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Geoffrey Morrison Posted: Jul 09, 2007 Published: Jun 09, 2007 0 comments
Two that do one; one that does two.

LG shocked the consumer electronics world at CES when they announced that, not only were they coming out with a player that would play Blu-ray and HD DVD, but it would be shipping in less than a month. True to their word, it did, and I got one in to try out. Around the same time, Toshiba released a pair of second-generation HD DVD players. The model I look at here, the HD-XA2, is notable as it is the first HD DVD player to output 1080p. The Blu-ray camp (seeing as they had just released most of their players) had no such exciting newness beyond what you read about in our April issue. So, we got in the Panasonic DMP-BD10 Blu-ray player, which is unique in that it doesn't seem to be a clone of any other players (which you can't say for many of the BD players out there). Where should your money go (if at all)? Just keep reading.

Geoffrey Morrison Posted: Sep 05, 2007 Published: Sep 06, 2007 0 comments
Sharp is finally releasing a Blu-ray player, and they’re claiming it’s all their parts. Certainly a subtle, but perhaps unintended, dig at Sony. The BD-HP20 will ship this month for $549. It will do 1080p/24 and they claim it will go from off to picture in less than 10 seconds. I’ll believe that when I see it. Sorry for the crappy pic. When I do a booth tour later in the show, I’ll get a better one.
Geoffrey Morrison Posted: May 18, 2007 Published: Apr 18, 2007 0 comments
No, for real this time.

After a rocky start with the flawed-out-of-the-box Samsung BD-P1000 player, Blu-ray finally hit the stores for real at the turn of the year with several new players. These range from the top-of-the-line Pioneer BDP-HD1 ($1,500), to Philips' the more sedate BDP9000 ($1,000), to the Sony PlayStation 3 ($499 or $599).

Geoffrey Morrison Posted: Mar 01, 2006 4 comments
Yesterday Sony invited a bunch of us down to the Sony Pictures lot to get briefed on the latest about Blu-ray. They had just announced that the first BD titles would be hitting the street May 23, with more on June 13. These first titles are:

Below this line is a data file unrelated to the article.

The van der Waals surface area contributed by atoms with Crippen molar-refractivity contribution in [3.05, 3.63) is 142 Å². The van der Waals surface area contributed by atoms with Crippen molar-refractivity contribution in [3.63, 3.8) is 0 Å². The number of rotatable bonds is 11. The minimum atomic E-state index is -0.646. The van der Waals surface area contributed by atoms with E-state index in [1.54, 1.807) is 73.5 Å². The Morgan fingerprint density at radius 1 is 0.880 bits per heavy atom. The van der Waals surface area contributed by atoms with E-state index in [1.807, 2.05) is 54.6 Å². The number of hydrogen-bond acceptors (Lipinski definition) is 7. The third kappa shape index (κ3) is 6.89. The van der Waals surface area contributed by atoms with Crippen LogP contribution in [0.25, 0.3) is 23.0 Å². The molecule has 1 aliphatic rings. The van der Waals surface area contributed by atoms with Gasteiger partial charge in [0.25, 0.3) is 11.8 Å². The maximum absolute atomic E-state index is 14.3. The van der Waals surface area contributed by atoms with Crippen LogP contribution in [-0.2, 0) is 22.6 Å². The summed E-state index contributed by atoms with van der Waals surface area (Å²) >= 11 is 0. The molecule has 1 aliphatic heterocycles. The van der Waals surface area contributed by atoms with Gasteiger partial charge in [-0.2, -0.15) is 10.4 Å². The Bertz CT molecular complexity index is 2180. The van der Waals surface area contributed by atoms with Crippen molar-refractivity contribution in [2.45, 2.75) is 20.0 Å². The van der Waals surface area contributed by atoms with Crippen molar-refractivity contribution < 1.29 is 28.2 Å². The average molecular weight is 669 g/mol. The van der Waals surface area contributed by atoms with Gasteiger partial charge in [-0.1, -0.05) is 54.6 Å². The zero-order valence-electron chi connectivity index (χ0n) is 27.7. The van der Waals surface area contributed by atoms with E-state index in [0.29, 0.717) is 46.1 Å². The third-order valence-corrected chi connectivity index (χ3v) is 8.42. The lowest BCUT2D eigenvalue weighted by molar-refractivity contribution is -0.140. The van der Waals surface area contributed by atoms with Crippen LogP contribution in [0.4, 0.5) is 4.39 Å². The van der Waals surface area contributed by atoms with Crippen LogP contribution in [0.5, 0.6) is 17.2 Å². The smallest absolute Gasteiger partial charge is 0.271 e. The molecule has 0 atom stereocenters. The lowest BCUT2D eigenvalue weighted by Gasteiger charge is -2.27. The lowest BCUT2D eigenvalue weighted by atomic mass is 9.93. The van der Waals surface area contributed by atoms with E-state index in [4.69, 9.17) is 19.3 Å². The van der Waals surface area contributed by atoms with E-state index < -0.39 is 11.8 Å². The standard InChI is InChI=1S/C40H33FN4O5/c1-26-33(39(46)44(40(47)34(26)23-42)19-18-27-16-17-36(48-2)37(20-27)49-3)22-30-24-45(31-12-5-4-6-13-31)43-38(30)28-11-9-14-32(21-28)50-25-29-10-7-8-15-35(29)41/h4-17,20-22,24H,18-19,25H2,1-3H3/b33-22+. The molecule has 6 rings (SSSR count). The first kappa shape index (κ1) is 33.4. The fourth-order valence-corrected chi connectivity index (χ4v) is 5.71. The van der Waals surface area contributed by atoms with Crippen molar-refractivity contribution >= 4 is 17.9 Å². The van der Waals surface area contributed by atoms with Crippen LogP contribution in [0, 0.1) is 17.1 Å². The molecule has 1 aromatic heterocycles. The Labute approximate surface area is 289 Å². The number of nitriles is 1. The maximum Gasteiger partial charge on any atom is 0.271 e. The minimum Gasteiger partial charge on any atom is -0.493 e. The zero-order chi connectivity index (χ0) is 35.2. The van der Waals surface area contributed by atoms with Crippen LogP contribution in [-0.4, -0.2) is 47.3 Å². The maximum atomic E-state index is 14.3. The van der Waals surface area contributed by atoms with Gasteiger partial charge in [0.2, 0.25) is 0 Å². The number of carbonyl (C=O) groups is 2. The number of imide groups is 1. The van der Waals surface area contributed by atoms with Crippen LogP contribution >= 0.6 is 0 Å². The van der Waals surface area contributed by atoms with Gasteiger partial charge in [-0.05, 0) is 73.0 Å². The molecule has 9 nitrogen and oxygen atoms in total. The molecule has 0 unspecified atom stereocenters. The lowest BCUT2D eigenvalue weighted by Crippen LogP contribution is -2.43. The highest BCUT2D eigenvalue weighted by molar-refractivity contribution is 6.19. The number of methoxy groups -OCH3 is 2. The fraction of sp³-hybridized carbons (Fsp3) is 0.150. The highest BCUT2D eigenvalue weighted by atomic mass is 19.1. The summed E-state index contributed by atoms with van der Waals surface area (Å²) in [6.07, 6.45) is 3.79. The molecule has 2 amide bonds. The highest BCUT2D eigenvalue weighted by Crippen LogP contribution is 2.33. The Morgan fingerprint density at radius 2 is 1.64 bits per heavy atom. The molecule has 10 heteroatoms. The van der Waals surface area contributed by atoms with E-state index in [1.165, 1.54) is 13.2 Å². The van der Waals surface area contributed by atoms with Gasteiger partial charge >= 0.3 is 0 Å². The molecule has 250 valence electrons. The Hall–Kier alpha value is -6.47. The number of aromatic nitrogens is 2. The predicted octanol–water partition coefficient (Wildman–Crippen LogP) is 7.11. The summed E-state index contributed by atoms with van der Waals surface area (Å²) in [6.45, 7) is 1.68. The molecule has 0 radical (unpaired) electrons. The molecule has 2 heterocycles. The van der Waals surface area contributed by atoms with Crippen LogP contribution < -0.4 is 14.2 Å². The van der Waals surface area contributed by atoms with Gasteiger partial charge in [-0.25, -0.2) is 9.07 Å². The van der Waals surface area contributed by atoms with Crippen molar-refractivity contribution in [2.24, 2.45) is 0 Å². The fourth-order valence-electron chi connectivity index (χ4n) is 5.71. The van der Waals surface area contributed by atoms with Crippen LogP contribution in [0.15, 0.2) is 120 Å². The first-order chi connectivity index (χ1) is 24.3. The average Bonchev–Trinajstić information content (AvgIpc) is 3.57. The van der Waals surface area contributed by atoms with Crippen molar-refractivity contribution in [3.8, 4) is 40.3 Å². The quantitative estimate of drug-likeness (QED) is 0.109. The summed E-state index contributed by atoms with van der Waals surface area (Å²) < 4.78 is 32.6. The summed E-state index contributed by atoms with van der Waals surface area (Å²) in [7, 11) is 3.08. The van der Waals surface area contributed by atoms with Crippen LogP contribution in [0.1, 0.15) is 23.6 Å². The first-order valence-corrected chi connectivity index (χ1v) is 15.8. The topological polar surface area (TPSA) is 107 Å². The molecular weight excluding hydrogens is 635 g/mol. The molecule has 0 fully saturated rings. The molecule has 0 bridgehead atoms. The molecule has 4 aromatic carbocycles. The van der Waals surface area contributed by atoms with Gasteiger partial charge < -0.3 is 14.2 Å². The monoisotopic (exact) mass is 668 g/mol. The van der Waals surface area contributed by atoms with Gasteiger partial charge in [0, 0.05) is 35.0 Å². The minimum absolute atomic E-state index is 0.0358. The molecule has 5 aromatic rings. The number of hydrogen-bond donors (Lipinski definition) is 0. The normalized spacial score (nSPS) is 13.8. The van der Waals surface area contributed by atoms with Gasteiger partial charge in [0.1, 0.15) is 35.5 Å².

Geoffrey Morrison Posted: Jan 31, 2006 11 comments
Just a quick one for now: What’s your favorite TV show and why?
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Geoffrey Morrison Posted: Jun 06, 2013 0 comments

To celebrate their teaming up, B&W and Maserati enlisted the help of musician and producer Howie B to create the Seven Notes project. To celebrate that, they’re putting on a multi-city road show featuring live music, and a chance to check out the B&W system in the new Quattroporte.

Fellow Tech2er Brent and I trekked down to Hollywood to have a listen.

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Geoffrey Morrison Posted: Aug 13, 2012 0 comments
TVs are lonely. A beer-soaked barstool at 2 a.m. kind of lonely. They cry out for companionship, their tinny, bass-less voices difficult to hear, even harder to enjoy. When they were young, they held so much promise: high definition, good times, low cost. How quickly came the onset of disappointment?
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Geoffrey Morrison Posted: Mar 12, 2012 0 comments

A few weeks ago I reviewed the Altec Lansing inAir 5000. It wasn't bad, but for $500 I would have hoped for more. That seems to be the case with many Wi-Fi audio systems these days, and that got me thinking:

For the same amount of money, could I build an audio system with similar functionality, similar footprint - and that actually sounds good?

Challenge accepted.

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Geoffrey Morrison Posted: Aug 10, 2012 0 comments

The Internet has allowed millions of creative people to offer their works to the world, without the gatekeeper of traditional publishing.

This can be good and bad. There’s good in that there are fewer roadblocks for creative people. The bad in that without that gatekeeper, there’s no “pre-check” of quality. Not to say that everything from a publisher is good, just that the assumption is that somebody looked at the thing before it went out. Without this initial eyeballing, how do you sort through the slag to find the gems?

Enter: Bundles.

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Geoffrey Morrison Posted: Feb 19, 2013 0 comments

Every once and a while I get an email questioning our choice of using a 100-inch screen to measure projectors. I feel this size is the best way to judge the performance of a projector, while at the same time offering you, our fair readers, a way to judge how bright the projector will be on your own screen.

This is easy to do, but it involves the maths.

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